Take the middle road
Wildcat File Photo
Arizona Daily Wildcat
Olde Providence Elementary school in Charlotte, N.C., is a shining example of what a public school can be. It is also under attack, and what happens there could reverse the hard-won victories of the civil rights movement.
Olde Providence is a magnet school, one of 45 operating in the Charlotte area. It focuses on teaching elementary-age children communications skills. To this end, it has a functioning television station, modern computers, and a well-trained, well-paid staff.
Parents are so involved that the PTA raised over $26,000 last year. In every category, the Charlotte Observer ranks it as one of the top schools in the area. For these reasons, lots of parents want their children to get in.
But, as is the case with many of the magnet schools in the area, there's a waiting list. Every year, a lottery is held to determine which children on the waiting list will be able to attend the school.
The attack on the school stems from how the lottery is held.
Like all schools in the Charlotte-Macklenburg school district, Olde Providence is exactly 40 percent black students, and 60 percent non-black. Prospective students are grouped according to their race: African-American or non-African-American. In 1996, Bill Capacchione, having just relocated to Charlotte, wanted his 6-year-old daughter, who is half-Guatemalan, to attend the school. She did not get in.
What may have rankled him even more was that while 112 students waited to fill seats in the non-African-American category, seven vacancies remained in the African-American seats.
This is not an unusual situation. At West Charlotte High, located in a predominantly African-American neighborhood, 81 African-Americans were out on a waiting list, as 49 seats reserved for non-African-Americans remained empty. In fact, 25 of the magnet schools in the Charlotte area turned away students of one race while reserving seats for students of another race.
Capacchione did what any red-blooded American would. He sued the Charlotte-Macklenburg Board of Education. The case was joined by six other white families and made its way to a U.S. District Court. The suit was then broadened by Judge Robert Potter into a full examination of Charlotte's integration plan.
It is ironic that this case attacks the integration plan of the district whose previous segregation opened the way for the busing of students.
In 1971, the Supreme Court decided in Swann v. Charlotte-Macklenburg Board of Education that federal courts could order actions to enforce desegregation laws. The federal orders that followed were widely responsible for the level of integration seen today.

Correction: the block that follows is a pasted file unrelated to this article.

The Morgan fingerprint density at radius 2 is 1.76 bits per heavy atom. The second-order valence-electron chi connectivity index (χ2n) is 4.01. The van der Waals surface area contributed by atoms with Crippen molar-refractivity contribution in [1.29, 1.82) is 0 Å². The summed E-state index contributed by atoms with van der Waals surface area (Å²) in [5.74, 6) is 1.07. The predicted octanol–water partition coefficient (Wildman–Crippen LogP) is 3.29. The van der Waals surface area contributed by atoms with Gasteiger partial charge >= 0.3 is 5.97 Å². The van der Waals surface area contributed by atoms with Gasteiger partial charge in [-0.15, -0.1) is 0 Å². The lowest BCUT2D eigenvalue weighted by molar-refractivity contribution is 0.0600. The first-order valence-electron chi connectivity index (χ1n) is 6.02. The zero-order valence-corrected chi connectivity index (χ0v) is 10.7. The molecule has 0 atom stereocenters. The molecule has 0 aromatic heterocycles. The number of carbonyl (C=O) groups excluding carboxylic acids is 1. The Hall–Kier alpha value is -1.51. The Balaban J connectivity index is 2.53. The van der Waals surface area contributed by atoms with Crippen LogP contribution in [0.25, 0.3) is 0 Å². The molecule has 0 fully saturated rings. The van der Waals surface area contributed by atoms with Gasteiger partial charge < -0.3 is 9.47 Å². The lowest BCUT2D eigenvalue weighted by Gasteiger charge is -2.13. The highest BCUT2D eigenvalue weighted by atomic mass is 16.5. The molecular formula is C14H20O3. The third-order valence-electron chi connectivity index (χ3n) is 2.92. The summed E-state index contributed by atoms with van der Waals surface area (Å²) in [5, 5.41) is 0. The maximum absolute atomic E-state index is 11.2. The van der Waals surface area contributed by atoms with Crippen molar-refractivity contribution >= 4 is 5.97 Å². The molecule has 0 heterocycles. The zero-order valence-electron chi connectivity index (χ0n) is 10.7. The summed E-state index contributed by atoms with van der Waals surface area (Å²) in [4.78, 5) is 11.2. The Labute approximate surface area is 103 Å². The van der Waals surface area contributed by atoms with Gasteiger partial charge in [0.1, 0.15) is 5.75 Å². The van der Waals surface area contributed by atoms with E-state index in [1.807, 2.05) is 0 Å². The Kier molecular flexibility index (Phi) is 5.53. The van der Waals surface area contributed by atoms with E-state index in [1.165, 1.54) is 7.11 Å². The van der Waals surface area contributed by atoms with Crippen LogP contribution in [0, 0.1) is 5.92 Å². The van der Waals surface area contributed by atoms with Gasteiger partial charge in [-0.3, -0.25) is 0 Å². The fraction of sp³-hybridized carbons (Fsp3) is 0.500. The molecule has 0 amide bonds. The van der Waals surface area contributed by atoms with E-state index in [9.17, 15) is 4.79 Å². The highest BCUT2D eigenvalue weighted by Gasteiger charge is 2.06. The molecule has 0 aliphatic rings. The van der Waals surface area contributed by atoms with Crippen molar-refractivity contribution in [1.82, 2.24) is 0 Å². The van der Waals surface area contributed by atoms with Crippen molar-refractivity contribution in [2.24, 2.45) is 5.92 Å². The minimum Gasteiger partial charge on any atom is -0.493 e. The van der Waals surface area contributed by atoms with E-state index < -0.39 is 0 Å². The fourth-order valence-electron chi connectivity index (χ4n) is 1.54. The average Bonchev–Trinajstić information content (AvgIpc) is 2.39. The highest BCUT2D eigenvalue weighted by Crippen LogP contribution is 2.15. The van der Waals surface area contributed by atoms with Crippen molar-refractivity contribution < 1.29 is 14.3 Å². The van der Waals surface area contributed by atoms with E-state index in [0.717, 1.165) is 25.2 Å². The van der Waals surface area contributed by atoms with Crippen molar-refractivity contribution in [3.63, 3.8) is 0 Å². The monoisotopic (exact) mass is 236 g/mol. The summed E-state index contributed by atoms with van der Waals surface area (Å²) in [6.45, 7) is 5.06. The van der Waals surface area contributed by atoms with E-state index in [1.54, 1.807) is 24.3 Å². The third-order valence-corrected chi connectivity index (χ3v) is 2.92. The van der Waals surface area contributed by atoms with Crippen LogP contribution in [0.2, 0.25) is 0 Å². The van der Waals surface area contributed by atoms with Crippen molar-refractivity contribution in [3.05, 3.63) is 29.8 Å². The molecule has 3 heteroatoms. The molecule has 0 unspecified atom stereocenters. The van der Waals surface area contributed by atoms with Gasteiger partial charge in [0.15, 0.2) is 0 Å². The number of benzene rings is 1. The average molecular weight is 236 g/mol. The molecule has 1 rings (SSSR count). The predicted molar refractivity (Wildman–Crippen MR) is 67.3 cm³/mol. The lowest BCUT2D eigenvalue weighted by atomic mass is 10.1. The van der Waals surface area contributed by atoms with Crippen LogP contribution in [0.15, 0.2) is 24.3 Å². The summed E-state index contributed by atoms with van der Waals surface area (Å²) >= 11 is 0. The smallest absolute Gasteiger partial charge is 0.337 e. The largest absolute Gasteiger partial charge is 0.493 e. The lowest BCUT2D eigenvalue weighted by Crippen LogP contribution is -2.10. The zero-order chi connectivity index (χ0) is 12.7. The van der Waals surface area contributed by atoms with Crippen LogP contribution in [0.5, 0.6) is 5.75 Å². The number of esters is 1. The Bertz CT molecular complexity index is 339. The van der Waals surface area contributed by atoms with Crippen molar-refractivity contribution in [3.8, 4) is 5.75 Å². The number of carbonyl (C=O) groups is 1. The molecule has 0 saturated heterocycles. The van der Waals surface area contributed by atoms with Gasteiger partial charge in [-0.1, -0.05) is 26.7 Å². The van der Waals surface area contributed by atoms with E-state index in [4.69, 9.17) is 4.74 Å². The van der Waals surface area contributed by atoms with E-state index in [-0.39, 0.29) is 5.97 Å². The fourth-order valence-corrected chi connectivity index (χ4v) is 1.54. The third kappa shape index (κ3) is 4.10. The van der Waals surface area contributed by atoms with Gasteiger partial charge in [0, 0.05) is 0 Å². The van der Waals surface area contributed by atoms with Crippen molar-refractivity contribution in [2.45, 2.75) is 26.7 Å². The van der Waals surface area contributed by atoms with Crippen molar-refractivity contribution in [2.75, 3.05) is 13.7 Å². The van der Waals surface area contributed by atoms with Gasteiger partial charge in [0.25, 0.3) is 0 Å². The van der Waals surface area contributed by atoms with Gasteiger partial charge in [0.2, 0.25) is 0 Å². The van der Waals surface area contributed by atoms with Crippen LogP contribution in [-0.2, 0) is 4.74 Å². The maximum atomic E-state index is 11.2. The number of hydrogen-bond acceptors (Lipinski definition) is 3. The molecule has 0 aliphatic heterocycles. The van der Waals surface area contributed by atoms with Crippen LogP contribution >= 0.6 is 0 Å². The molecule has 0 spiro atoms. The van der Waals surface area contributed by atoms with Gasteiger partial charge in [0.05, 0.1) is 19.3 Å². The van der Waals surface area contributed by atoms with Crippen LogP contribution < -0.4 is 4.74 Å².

Unfortunately, Charlotte is not the only example of these sorts of attacks on racial quotas at schools. San Francisco school officials, faced with a federal suit, agreed to end race-based admission to charter schools. In Boston, a magnet school was given a federal order to end racially conscious admission procedures.
Capacchione and the other plaintiffs in these cases are not the villains of the piece. They say that their children were denied admission to a school because of their race. They are right. If there is a villain, it is the overly rigid racial quotas in these schools.
In Charlotte, when one of the magnet schools does not have sufficient students of one race, they advertise in magazines, and on the radio, to try and attract more students of the desired type. They are also reported to have bent the rules in many cases, letting in students of the correct race, whether they had met the application deadline or not.
It is practices like these that so infuriate the Capacchiones of the world. They wish to get their children into a good public school close to their home but are turned away because there are not enough seats. They probably would be willing to accept this if they did not then see and hear advertisements asking for applications to fill empty seats.
If we want to avoid lawsuits like the one in Charlotte and keep public schools open to children of all races, admission policies must be made more flexible. If, one year, there are not enough non-African-American applicants to a school, the seats should be distributed to those students waiting for admission. It is certain that teachers can find another use for the money now spent on advertising.
Now, the fight between the schools and the parents is all or nothing. If we wish to preserve the hard-won battles of the last generation, we must take the middle road.